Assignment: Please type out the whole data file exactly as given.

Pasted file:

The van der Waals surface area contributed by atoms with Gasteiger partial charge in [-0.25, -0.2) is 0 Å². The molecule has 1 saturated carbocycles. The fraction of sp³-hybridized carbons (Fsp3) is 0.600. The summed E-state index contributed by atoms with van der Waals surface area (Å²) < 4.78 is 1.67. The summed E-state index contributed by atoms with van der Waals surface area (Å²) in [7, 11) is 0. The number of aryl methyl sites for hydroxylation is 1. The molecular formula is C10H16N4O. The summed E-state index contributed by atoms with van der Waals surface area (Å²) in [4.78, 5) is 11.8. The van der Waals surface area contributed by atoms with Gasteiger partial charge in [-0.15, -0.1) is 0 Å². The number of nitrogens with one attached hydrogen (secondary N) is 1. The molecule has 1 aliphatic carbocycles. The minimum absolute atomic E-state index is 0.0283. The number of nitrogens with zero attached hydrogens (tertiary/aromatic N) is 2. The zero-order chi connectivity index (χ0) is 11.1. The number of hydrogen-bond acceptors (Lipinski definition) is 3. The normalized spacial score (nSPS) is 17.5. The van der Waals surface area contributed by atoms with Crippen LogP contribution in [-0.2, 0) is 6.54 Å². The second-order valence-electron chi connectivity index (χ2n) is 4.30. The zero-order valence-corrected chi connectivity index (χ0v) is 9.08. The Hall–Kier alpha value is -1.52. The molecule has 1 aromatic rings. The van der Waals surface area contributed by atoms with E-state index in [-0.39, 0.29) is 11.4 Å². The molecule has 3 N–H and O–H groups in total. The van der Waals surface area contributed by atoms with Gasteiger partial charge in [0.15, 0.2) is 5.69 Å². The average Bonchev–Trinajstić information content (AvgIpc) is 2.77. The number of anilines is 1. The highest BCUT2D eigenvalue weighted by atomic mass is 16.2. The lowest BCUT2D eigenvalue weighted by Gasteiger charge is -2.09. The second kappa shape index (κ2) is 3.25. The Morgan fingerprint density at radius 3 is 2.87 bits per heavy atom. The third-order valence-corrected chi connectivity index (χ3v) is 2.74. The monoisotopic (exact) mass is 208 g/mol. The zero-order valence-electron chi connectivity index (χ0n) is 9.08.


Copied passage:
The van der Waals surface area contributed by atoms with Gasteiger partial charge in [-0.25, -0.2) is 0 Å². The molecule has 1 saturated carbocycles. The fraction of sp³-hybridized carbons (Fsp3) is 0.600. The summed E-state index contributed by atoms with van der Waals surface area (Å²) < 4.78 is 1.67. The summed E-state index contributed by atoms with van der Waals surface area (Å²) in [7, 11) is 0. The number of aryl methyl sites for hydroxylation is 1. The molecular formula is C10H16N4O. The summed E-state index contributed by atoms with van der Waals surface area (Å²) in [4.78, 5) is 11.8. The van der Waals surface area contributed by atoms with Gasteiger partial charge in [-0.15, -0.1) is 0 Å². The number of nitrogens with one attached hydrogen (secondary N) is 1. The molecule has 1 aliphatic carbocycles. The minimum absolute atomic E-state index is 0.0283. The number of nitrogens with zero attached hydrogens (tertiary/aromatic N) is 2. The zero-order chi connectivity index (χ0) is 11.1. The number of hydrogen-bond acceptors (Lipinski definition) is 3. The normalized spacial score (nSPS) is 17.5. The van der Waals surface area contributed by atoms with Crippen LogP contribution in [-0.2, 0) is 6.54 Å². The second-order valence-electron chi connectivity index (χ2n) is 4.30. The zero-order valence-corrected chi connectivity index (χ0v) is 9.08. The Hall–Kier alpha value is -1.52. The molecule has 1 aromatic rings. The van der Waals surface area contributed by atoms with E-state index in [-0.39, 0.29) is 11.4 Å². The molecule has 3 N–H and O–H groups in total. The van der Waals surface area contributed by atoms with Gasteiger partial charge in [0.15, 0.2) is 5.69 Å². The average Bonchev–Trinajstić information content (AvgIpc) is 2.77. The number of anilines is 1. The highest BCUT2D eigenvalue weighted by atomic mass is 16.2. The lowest BCUT2D eigenvalue weighted by Gasteiger charge is -2.09. The second kappa shape index (κ2) is 3.25. The Morgan fingerprint density at radius 3 is 2.87 bits per heavy atom. The third-order valence-corrected chi connectivity index (χ3v) is 2.74. The monoisotopic (exact) mass is 208 g/mol. The zero-order valence-electron chi connectivity index (χ0n) is 9.08.